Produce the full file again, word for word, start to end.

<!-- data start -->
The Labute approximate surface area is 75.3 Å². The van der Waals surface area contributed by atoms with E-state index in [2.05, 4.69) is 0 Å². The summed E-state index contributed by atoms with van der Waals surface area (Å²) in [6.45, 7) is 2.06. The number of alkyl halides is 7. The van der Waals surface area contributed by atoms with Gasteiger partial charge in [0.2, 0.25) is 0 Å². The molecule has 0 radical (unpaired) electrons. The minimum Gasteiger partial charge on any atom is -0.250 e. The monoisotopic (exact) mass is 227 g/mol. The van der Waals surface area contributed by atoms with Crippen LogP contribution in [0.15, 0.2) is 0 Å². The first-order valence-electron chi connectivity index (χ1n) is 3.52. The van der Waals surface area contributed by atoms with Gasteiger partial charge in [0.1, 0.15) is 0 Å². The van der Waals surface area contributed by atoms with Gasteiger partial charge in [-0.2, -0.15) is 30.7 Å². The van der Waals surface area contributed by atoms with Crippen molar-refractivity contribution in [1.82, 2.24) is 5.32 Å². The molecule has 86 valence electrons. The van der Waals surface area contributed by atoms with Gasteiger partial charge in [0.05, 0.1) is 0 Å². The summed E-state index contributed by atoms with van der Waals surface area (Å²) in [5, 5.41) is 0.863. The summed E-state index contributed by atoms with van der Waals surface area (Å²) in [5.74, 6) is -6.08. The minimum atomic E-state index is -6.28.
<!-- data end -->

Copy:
The Labute approximate surface area is 75.3 Å². The van der Waals surface area contributed by atoms with E-state index in [2.05, 4.69) is 0 Å². The summed E-state index contributed by atoms with van der Waals surface area (Å²) in [6.45, 7) is 2.06. The number of alkyl halides is 7. The van der Waals surface area contributed by atoms with Gasteiger partial charge in [0.2, 0.25) is 0 Å². The molecule has 0 radical (unpaired) electrons. The minimum Gasteiger partial charge on any atom is -0.250 e. The monoisotopic (exact) mass is 227 g/mol. The van der Waals surface area contributed by atoms with Crippen LogP contribution in [0.15, 0.2) is 0 Å². The first-order valence-electron chi connectivity index (χ1n) is 3.52. The van der Waals surface area contributed by atoms with Gasteiger partial charge in [0.1, 0.15) is 0 Å². The van der Waals surface area contributed by atoms with Gasteiger partial charge in [-0.2, -0.15) is 30.7 Å². The van der Waals surface area contributed by atoms with Crippen molar-refractivity contribution in [1.82, 2.24) is 5.32 Å². The molecule has 86 valence electrons. The van der Waals surface area contributed by atoms with Gasteiger partial charge in [0.05, 0.1) is 0 Å². The summed E-state index contributed by atoms with van der Waals surface area (Å²) in [5, 5.41) is 0.863. The summed E-state index contributed by atoms with van der Waals surface area (Å²) in [5.74, 6) is -6.08. The minimum atomic E-state index is -6.28.